Tag Archives: anthony heald

Revisiting Jonathan Demme’s The Silence Of The Lambs on the big screen

I got the chance to see The Silence Of The Lambs on the big screen last night and was very curious to see if it held up as I had only seen it once before, when I was like fifteen and on VHS no less. Well. This has to be one of the most airtight, hair raising, gorgeously produced psychological horror shows ever made and it really, *really* pops in a darkened theatre. I remembered bits and pieces, some of the iconic interplay between Anthony Hopkins’s Dr. Hannibal Lecter and Jodie Foster’s Clarice Starling as well as all the freaky pervo stuff with Ted Levine’s Buffalo Bill and had retained the general atmosphere. I *knew* I loved this film already but getting to see it in that environment of the theatre with focused, uninterrupted absorption really reminded me not only of what a masterpiece this is but also why it’s important to see films theatrically to begin with.

From the moment we see Clarice running through those misty Quantico woods to that final extended shot of Lecter strolling down that street in the Bahamas this is fluid, brilliantly edited, first rate storytelling and the one aspect that stands out most to me is the way the characters relate to each other psychologically. Scott Glenn’s Jack Crawford handpicks Clarice in this assignment for a reason. Hannibal takes an immediate and intimate interest in her for a reason. Clarice toughs out the terrifying aspects of this case and taps into her own vulnerability for a *reason.* We the audience are never told exactly what these reasons are but they’re clearly spelled out in each mannerism, each glance, each performance, there for us to find and digest each in our own way. There’s a reason this film crushed the Oscars, the acting awards in particular. Hopkins lingers over every scene like a cobra, his voice that of an icy river and the horribly calibrated intellect behind it scarier still. Foster shows the wounded orphan in Clarice, toughened up by years of hardship and her training at the academy, all her innermost qualities brought out by Lecter’s presence in a relationship that’s hard to classify. “The worlds more interesting with you in it” he assures her later in the film and we silently beg to know what’s going on in his head. Levine is every bit as scary as we remember, finding the human notes in this egregious monster and making him one of the most iconic serial killers in cinema. Glenn is buttoned down and unassuming as Crawford but we slowly see from his acting that it’s a ruse and he’s as sharp as any of them under that well kept veneer. The rest of the cast are carefully picked and include the likes of Kasi Lemmons, Charles Napier, Tracey Walter, Daniel Von Bargen, Anthony Heald, Frankie Faison, Brooke Smith, Diane Baker, Roger Corman, George A. Romero and Chris Isaak all doing great work.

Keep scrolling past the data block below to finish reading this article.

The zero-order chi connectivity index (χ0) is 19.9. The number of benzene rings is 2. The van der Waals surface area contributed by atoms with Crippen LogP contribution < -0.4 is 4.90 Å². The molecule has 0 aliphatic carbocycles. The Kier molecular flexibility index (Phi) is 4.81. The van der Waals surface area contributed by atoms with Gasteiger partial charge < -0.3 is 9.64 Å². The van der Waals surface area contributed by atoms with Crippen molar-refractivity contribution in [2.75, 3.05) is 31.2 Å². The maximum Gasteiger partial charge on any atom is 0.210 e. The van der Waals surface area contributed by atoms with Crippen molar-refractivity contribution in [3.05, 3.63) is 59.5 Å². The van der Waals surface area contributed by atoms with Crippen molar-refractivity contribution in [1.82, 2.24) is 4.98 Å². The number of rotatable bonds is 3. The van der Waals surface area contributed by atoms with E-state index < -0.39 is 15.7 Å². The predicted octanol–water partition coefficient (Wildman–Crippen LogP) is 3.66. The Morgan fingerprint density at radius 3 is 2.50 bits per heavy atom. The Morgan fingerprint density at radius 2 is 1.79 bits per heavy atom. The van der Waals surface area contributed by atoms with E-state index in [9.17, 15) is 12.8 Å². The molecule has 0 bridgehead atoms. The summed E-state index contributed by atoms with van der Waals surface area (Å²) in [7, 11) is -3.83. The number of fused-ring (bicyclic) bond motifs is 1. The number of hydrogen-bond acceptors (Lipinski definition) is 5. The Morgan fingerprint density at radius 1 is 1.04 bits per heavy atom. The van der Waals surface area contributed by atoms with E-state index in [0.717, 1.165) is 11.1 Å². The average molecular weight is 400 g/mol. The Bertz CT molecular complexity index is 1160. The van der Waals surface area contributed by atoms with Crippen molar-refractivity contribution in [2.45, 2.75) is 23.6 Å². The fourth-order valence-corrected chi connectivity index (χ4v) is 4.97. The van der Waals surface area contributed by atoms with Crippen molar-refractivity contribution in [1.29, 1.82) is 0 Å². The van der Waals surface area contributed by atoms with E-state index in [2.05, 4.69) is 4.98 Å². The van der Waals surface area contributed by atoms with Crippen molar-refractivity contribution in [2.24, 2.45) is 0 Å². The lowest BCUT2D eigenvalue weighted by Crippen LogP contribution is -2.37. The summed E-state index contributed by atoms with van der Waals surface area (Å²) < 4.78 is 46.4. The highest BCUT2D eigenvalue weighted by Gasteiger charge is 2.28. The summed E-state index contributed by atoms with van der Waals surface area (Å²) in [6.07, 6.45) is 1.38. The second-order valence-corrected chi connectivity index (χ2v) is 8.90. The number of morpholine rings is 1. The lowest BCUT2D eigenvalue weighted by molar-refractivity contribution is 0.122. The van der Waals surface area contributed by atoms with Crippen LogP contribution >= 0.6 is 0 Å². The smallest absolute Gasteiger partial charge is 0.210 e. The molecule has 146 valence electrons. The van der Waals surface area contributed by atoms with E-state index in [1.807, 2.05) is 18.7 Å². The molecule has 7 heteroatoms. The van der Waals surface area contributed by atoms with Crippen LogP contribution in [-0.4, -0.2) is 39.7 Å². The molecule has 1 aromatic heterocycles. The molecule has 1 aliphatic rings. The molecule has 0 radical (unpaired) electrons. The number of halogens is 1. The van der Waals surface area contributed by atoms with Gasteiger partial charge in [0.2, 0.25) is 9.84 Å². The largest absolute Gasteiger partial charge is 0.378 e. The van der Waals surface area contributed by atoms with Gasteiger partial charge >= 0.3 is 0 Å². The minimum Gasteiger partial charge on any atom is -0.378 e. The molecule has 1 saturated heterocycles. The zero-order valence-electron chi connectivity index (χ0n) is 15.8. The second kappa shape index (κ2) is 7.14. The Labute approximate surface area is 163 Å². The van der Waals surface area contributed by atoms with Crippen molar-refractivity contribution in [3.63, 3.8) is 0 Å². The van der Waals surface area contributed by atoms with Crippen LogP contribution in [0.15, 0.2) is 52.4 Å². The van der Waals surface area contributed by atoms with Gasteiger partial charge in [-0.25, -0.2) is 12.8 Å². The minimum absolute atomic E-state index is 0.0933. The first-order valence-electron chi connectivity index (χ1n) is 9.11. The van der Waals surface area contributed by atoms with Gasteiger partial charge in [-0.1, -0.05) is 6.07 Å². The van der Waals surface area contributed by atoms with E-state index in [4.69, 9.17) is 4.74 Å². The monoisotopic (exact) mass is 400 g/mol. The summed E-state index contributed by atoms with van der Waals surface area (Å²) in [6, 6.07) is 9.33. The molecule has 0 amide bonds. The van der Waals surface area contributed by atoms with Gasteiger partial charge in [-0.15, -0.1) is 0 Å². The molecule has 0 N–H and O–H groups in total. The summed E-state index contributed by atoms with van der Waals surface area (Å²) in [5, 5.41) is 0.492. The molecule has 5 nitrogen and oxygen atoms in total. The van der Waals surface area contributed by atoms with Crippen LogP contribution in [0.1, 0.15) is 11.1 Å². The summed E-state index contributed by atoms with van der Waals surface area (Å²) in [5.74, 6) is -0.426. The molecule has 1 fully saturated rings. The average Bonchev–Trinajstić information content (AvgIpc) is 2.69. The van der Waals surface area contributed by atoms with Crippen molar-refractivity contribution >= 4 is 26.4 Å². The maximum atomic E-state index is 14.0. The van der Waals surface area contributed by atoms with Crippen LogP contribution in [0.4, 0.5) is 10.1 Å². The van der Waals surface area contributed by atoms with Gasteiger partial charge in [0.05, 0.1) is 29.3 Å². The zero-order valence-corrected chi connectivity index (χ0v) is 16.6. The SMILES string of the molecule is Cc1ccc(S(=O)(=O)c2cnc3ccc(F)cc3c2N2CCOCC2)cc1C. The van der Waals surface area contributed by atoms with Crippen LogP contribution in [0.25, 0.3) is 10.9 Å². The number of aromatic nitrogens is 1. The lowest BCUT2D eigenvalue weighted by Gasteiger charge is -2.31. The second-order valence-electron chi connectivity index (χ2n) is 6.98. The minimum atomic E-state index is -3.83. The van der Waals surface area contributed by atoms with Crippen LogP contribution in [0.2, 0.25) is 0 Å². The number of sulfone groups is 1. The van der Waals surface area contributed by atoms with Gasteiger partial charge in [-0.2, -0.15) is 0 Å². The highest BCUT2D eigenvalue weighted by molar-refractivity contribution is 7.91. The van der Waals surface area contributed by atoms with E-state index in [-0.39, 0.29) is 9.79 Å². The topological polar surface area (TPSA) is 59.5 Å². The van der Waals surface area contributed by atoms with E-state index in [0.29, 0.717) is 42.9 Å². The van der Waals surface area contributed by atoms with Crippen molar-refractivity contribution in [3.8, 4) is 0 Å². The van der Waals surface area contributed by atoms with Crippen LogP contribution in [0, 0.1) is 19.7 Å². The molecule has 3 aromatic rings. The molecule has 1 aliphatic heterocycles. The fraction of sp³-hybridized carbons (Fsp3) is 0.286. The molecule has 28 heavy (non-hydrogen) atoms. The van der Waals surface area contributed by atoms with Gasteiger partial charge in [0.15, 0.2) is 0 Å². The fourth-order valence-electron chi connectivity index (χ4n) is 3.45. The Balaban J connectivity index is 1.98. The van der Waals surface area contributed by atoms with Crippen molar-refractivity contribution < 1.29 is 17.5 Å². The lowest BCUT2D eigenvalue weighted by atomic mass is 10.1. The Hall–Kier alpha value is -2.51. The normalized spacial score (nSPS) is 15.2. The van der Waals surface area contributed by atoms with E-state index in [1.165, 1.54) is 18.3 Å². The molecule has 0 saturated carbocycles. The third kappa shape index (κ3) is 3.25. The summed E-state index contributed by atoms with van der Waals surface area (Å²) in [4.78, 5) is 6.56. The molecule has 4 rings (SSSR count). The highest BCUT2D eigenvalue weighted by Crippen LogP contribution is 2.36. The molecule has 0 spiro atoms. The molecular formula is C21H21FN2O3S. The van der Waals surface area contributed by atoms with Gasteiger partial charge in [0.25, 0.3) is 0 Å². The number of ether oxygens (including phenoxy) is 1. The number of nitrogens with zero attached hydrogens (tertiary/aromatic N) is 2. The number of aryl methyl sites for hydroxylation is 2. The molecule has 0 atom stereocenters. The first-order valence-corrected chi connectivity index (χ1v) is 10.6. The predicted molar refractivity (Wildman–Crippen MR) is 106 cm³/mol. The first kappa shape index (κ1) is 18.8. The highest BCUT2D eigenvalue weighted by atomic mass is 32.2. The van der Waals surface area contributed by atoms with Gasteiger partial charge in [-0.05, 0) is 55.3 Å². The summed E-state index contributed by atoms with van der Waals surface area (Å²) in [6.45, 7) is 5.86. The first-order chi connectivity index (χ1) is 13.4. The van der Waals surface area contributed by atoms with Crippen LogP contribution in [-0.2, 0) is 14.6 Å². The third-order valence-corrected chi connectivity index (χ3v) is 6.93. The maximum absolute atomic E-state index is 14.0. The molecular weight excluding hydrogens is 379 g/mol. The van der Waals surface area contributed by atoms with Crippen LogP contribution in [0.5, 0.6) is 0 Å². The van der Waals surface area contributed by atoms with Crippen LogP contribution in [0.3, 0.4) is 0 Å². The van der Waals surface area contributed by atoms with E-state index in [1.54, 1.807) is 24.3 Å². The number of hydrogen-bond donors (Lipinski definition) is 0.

One sequence in particular demonstrates how well this film holds up and why it should be seen on a big screen, and it’s where Lecter escapes from federal holding, dodging dozens of agents, SWAT operatives and sheriffs along the way. It’s an extended scene full of law enforcement lingo shouted breathlessly, a sneaky elevator roper dope, bloody special effects, desperate mustering of FBI forces to stop him all set to Howard Shore’s exceptionally creepy and exciting score. All that plus Jonathan Demme’s tight, succinct direction make a sequence that just hums along and showcases the film’s firm grip on horror, suspense, police procedural, editing, music and overall storytelling. They don’t get much better than this.

-Nate Hill

Joel Schumacher’s A Time To Kill

Many adaptations of John Grisham’s work have shown up in Hollywood, some great and others not so much, but for my money it doesn’t get any better than Joel Schumacher’s A Time To Kill. There’s something fired up about this story, a heartfelt and desperate aura to the high stakes moral maelstrom that Samuel L. Jackson and Matthew McConaughey find themselves in here. Jackson is Carl Lee Hailey, husband and father in America’s Deep South who opens up an AK-47 on the two redneck crackers who raped his eight year old daughter and left her for dead on the side of the road. McConaughey is Jake Brigance, the slick attorney hired to defend him who first seeks the limelight, then wishes he didn’t and finally becomes so morally invested in Carl’s case that it begins to unravel both his own life, not to mention stir up racial tensions all over the county.